It’s starting to look like Carnegie Mellon University has a gambling problem – can’t stay away from the poker table. This morning CMU reports its latest Poker-playing AI software, Libratus, is winning against four of the world’s best professional poker players in a 20-day, 120,000 hand tournament – Brains vs. AI – at Rivers Casino in Pittsburgh. Maybe it’s a new way to fund graduate programs. (Just Kidding!)
One of the pros, Jimmy Chou, said he and his colleagues initially underestimated Libratus, but have come to regard it as one tough player, “The bot gets better and better every day. It’s like a tougher version of us.” Chou and three other leading players – Dong Kim, Jason Les and Daniel McAulay – specialize in this two-player, unlimited bid form of Texas Hold’em and are considered among the world’s top players of the game.
According the CMU report, while the pros are fighting for humanity’s pride – and shares of a $200,000 prize purse – Carnegie Mellon researchers are hoping their computer program will establish a new benchmark for artificial intelligence by besting some of the world’s most talented players.
Libratus was developed by Tuomas Sandholm, professor of computer science, and his student, Noam Brown. “Libratus is being used in this contest to play poker, an imperfect information game that requires the AI to bluff and correctly interpret misleading information to win. Ultimately programs like Libratus also could be used to negotiate business deals, set military strategy, or plan a course of medical treatment – all cases that involve complicated decisions based on imperfect information,” according to the CMU report.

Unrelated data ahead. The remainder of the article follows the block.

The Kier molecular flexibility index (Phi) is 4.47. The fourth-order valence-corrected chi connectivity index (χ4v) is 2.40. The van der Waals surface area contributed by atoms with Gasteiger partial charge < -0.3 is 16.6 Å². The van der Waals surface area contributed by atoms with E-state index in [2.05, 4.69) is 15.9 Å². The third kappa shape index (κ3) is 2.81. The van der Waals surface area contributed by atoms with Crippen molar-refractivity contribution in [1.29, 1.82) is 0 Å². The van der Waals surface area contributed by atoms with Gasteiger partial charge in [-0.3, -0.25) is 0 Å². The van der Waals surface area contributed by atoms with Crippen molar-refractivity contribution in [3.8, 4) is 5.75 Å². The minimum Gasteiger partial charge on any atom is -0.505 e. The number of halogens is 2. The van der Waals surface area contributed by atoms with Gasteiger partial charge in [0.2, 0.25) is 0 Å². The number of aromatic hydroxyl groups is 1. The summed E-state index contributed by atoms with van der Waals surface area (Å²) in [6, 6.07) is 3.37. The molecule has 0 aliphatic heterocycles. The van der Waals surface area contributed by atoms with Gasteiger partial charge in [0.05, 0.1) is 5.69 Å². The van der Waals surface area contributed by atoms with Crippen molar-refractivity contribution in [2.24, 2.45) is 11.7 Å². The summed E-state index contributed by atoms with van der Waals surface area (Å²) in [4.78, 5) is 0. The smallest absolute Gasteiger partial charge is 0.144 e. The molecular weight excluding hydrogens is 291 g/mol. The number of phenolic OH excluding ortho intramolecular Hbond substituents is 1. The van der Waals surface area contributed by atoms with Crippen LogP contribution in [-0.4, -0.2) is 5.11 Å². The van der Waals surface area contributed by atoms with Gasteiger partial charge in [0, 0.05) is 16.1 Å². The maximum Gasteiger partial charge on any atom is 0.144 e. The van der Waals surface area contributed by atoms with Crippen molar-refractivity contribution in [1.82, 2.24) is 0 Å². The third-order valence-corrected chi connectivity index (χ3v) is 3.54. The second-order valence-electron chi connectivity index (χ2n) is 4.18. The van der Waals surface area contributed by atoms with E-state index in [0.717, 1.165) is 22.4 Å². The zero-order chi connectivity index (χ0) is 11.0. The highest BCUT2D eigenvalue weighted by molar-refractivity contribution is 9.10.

CMU, of course, has been sharpening its AI poker skills for quite some time. Back in the fall of 2016, CMU’s software Baby Tartanian8, also created by Sandholm and Brown, won both the bankroll instant run-off category and the elimination competition of another computer poker tournament (see HPCwire article, CMU’s Baby Tartanian8 Pokerbot Sweeps Annual Competition).
Back then Sandholm said, “Our ‘baby’ version of Tartanian8 was scaled down to fit within the competition’s 200 gigabyte data storage limit. It also could not do sophisticated, real-time deliberation because of the competition’s processing limit. The original Tartanian8 strategy was computed in late fall by myself and Noam on the Comet supercomputer at the San Diego Supercomputer Center (SDSC).”
In the spring of 2015 CMU’s Claudico software fared well in competition (See HPCwire article, CMU’s Claudico Goes All-In Against World-Class Poker Pros). In that first Brains Vs. AI contest in 2015, four leading pros amassed more chips than the AI, called Claudico. But in the latest contest, Libratus had amassed a lead of $459,154 in chips in the 49,240 hands played by the end of Day Nine.
Here’s a link to the CMU article: http://www.cs.cmu.edu/news/cmu-ai-tough-poker-player